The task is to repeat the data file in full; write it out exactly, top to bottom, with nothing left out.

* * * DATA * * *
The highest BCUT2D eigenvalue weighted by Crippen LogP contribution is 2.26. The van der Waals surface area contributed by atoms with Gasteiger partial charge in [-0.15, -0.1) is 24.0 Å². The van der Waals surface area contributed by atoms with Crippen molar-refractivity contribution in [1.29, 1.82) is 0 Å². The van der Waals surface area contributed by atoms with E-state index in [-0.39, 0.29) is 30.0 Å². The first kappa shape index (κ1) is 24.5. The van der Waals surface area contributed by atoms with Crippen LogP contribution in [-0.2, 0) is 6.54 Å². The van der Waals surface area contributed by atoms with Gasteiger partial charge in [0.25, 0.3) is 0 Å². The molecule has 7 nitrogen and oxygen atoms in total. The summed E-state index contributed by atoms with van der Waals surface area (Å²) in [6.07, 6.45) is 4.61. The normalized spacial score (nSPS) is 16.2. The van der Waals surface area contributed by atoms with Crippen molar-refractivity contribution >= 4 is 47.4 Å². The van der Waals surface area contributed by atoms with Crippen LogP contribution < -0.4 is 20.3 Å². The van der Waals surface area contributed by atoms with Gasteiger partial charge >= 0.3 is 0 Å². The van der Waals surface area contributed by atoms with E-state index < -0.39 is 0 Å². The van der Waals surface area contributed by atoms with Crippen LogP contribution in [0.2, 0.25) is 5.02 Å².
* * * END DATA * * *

The highest BCUT2D eigenvalue weighted by Crippen LogP contribution is 2.26. The van der Waals surface area contributed by atoms with Gasteiger partial charge in [-0.15, -0.1) is 24.0 Å². The van der Waals surface area contributed by atoms with Crippen molar-refractivity contribution in [1.29, 1.82) is 0 Å². The van der Waals surface area contributed by atoms with E-state index in [-0.39, 0.29) is 30.0 Å². The first kappa shape index (κ1) is 24.5. The van der Waals surface area contributed by atoms with Crippen LogP contribution in [-0.2, 0) is 6.54 Å². The van der Waals surface area contributed by atoms with Gasteiger partial charge in [0.25, 0.3) is 0 Å². The molecule has 7 nitrogen and oxygen atoms in total. The summed E-state index contributed by atoms with van der Waals surface area (Å²) in [6.07, 6.45) is 4.61. The normalized spacial score (nSPS) is 16.2. The van der Waals surface area contributed by atoms with Crippen molar-refractivity contribution >= 4 is 47.4 Å². The van der Waals surface area contributed by atoms with Crippen LogP contribution < -0.4 is 20.3 Å². The van der Waals surface area contributed by atoms with Gasteiger partial charge >= 0.3 is 0 Å². The van der Waals surface area contributed by atoms with E-state index < -0.39 is 0 Å². The van der Waals surface area contributed by atoms with Crippen LogP contribution in [0.2, 0.25) is 5.02 Å².